Why not call the set of all sets of actual objects with cardinality 3, “three”, the set of all sets of physical objects with >cardinality 2, “two”, and the set of all sets of physical objects with cardinality 5, “five”?

Because that’s how naive class theory works, not how consistent formal mathematics works.

The closest thing to a canonical approach these days is to start from what you have, nothing, and call that the first set. Then you make sets from those sets in a very restrictive, axiomatic way. Variants get as exotic as the surreal numbers, but the running theme is to avoid defining sets by intension unless you’re quantifying over a known domain.

For the record, I don’t think any of these things “exist” in any meaningful sense. We can do mathematics with inconsistent systems just as well, if less usefully. The law of non-contradiction is something I don’t see how to get past (ie I can’t comprehend such a thing), and there is nothing much else distinguishing the consistent systems as being anything other than collections of statements to the effect that this & that follow if we grant these or those axioms. (Fortunately, it’s more interesting than that at the higher levels.)

You’ve misunderstood me. It’s really not at all conspicuous to allow a none-empty “set” into your ontology, but if you’d prefer we can talk about heaps; they serve for my purposes here (of course, by “heap”, I mean any random pile of stuff). Every heap has parts: you’re a heap of cells, decks are heaps of cards, masses are heaps of atoms, etc. Now if you apply a level filter to the parts of a heap, you can count them. For instance, I can count the organs in your body, count the organ cells in your body, and end up with two different values, though I counted the same object. The same object can constitute many heaps, as long as there are several ways of dividing the object into parts. So what we can do, is just talk about the laws of heap combination, rather than the laws of numbers. We don’t require any further generality in our mathematics to do all our counting, and yet, the only objects I’ve had to adopt into my ontology are heaps (rather inconspicuous material fellows in IMHO).

I should mention that this is not my real suggestion for a foundation of mathematics, but when it comes to the challenge of interpreting the theory of natural numbers without adopting any ghostly quantities, heaps work just fine.

(edit):
I should mention that while heaps, requiring only for you to accept a whole with parts, and a level test on any gven part, are much more ontologically inconspicuous than pure sets. Where exactly is the null set? Where is any pure set? I’ve never seen any of them. Of course, i see heaps all over the place.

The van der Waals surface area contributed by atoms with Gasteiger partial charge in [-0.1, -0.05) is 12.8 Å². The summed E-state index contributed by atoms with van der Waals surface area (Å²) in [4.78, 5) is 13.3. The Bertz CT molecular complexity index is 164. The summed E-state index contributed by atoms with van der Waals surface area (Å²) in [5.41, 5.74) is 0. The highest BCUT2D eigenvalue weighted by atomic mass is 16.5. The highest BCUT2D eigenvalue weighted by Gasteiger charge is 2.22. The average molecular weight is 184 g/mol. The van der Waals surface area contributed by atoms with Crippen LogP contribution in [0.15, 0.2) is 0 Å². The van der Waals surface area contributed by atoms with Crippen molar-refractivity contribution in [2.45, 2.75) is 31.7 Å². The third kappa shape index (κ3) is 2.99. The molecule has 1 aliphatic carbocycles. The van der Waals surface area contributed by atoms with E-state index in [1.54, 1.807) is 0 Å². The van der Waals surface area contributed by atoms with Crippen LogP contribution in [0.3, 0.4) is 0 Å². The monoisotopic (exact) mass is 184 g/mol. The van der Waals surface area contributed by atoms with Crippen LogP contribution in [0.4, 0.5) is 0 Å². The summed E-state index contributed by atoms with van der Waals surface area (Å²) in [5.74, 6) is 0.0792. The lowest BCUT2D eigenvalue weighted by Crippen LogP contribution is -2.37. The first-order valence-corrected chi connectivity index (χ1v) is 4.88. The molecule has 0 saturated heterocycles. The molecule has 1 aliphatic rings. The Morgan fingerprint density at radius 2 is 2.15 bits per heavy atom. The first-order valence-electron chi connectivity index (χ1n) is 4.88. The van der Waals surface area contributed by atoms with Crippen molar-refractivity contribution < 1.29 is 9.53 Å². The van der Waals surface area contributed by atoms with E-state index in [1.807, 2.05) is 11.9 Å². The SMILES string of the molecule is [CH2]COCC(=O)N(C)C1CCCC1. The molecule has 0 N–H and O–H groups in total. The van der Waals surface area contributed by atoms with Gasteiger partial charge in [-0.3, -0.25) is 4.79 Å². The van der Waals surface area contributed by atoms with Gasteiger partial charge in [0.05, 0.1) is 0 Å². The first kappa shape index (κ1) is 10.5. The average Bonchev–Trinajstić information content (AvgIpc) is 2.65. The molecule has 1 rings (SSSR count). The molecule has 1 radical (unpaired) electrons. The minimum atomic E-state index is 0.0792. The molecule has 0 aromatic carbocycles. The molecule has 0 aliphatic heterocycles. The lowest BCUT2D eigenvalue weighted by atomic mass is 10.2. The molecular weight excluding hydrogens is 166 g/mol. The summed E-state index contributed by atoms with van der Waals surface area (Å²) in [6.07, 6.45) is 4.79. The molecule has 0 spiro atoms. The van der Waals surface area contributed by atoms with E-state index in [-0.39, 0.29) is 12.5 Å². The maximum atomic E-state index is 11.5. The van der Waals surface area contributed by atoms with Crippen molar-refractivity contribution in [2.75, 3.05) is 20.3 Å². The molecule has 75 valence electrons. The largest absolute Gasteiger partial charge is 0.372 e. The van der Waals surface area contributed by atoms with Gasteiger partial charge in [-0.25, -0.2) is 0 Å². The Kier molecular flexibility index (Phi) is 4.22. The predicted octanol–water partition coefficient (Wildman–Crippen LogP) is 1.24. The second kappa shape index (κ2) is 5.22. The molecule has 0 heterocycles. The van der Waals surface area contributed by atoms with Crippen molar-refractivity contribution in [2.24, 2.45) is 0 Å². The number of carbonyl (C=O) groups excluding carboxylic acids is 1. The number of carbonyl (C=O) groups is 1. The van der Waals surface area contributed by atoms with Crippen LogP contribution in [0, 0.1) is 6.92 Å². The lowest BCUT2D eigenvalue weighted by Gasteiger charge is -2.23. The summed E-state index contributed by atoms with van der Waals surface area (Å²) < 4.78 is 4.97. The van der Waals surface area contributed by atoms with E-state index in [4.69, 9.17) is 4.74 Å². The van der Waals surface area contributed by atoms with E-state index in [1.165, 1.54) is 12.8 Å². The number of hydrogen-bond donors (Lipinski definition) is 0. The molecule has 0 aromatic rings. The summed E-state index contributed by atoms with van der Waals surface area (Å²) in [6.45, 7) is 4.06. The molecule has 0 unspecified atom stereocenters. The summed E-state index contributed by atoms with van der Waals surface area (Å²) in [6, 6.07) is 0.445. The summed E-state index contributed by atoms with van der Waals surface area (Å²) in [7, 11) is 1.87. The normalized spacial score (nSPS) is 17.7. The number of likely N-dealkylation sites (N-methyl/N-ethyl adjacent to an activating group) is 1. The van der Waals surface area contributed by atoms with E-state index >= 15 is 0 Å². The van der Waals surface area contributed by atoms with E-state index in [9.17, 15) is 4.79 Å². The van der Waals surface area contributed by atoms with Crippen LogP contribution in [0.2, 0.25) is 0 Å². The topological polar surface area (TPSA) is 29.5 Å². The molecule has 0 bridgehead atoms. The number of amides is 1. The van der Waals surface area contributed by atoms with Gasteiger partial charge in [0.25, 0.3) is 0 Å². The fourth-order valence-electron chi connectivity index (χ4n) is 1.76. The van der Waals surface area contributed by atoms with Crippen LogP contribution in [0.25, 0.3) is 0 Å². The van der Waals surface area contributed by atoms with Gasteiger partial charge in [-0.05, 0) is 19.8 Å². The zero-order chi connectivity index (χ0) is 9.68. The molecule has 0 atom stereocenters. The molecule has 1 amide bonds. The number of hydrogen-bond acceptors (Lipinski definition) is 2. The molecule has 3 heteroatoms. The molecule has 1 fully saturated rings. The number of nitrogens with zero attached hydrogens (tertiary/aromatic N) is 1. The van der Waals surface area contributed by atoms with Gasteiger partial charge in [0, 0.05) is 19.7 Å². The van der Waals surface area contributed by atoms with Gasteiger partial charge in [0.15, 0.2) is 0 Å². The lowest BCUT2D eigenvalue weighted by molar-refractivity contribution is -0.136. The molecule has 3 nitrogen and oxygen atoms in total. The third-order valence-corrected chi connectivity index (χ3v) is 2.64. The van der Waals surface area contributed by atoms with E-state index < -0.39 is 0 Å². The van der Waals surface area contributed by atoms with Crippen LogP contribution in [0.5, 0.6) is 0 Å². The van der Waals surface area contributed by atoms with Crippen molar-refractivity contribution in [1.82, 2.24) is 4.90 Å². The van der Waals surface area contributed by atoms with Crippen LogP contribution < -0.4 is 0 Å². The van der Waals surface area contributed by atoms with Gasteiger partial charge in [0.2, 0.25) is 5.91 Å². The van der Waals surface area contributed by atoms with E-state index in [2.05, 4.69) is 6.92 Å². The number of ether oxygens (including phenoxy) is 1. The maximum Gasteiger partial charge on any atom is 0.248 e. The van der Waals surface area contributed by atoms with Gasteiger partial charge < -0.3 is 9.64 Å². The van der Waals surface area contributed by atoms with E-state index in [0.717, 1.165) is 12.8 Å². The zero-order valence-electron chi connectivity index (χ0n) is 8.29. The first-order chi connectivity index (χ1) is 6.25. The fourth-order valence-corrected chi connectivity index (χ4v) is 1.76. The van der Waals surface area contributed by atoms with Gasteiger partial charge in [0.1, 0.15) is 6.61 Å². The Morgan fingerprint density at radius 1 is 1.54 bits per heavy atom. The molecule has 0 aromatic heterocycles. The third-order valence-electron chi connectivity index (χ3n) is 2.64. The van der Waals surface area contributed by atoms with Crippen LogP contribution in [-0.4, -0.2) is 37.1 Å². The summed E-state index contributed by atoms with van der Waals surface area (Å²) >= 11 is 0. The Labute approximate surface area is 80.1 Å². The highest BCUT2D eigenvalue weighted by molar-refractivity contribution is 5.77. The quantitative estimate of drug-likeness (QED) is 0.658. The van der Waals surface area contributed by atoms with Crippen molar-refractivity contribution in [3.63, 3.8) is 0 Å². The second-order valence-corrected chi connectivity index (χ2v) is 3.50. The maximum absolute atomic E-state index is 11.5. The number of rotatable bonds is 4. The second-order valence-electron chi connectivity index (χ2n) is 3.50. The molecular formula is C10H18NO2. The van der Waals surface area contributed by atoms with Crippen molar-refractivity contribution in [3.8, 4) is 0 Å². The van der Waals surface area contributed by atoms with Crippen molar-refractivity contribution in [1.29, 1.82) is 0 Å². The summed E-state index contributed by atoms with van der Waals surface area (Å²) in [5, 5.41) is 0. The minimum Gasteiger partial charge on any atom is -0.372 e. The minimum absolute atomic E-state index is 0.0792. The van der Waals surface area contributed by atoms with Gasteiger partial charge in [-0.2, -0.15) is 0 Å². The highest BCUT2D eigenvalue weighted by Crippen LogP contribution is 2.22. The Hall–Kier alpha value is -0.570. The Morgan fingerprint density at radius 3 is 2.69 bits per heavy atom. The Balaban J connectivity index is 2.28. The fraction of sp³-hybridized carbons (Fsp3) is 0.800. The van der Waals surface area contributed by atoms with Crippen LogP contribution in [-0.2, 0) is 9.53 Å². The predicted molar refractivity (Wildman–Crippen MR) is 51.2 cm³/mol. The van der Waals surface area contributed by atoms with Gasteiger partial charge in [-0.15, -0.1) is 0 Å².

Because that’s how naive class theory works, not how consistent formal mathematics works.

The closest thing to a canonical approach these days is to start from what you have, nothing, and call that the first set. Then you make sets from those sets in a very restrictive, axiomatic way. Variants get as exotic as the surreal numbers, but the running theme is to avoid defining sets by intension unless you’re quantifying over a known domain.

For the record, I don’t think any of these things “exist” in any meaningful sense. We can do mathematics with inconsistent systems just as well, if less usefully. The law of non-contradiction is something I don’t see how to get past (ie I can’t comprehend such a thing), and there is nothing much else distinguishing the consistent systems as being anything other than collections of statements to the effect that this & that follow if we grant these or those axioms. (Fortunately, it’s more interesting than that at the higher levels.)

You’ve misunderstood me. It’s really not at all conspicuous to allow a none-empty “set” into your ontology, but if you’d prefer we can talk about heaps; they serve for my purposes here (of course, by “heap”, I mean any random pile of stuff). Every heap has parts: you’re a heap of cells, decks are heaps of cards, masses are heaps of atoms, etc. Now if you apply a level filter to the parts of a heap, you can count them. For instance, I can count the organs in your body, count the organ cells in your body, and end up with two different values, though I counted the same object. The same object can constitute many heaps, as long as there are several ways of dividing the object into parts. So what we can do, is just talk about the laws of heap combination, rather than the laws of numbers. We don’t require any further generality in our mathematics to do all our counting, and yet, the only objects I’ve had to adopt into my ontology are heaps (rather inconspicuous material fellows in IMHO).

I should mention that this is not my real suggestion for a foundation of mathematics, but when it comes to the challenge of interpreting the theory of natural numbers without adopting any ghostly

quantities, heaps work just fine.(edit): I should mention that while heaps, requiring only for you to accept a whole with parts, and a

level teston any gven part, are much more ontologically inconspicuous than pure sets. Where exactly is the null set? Where is any pure set? I’ve never seen any of them. Of course, i see heaps all over the place.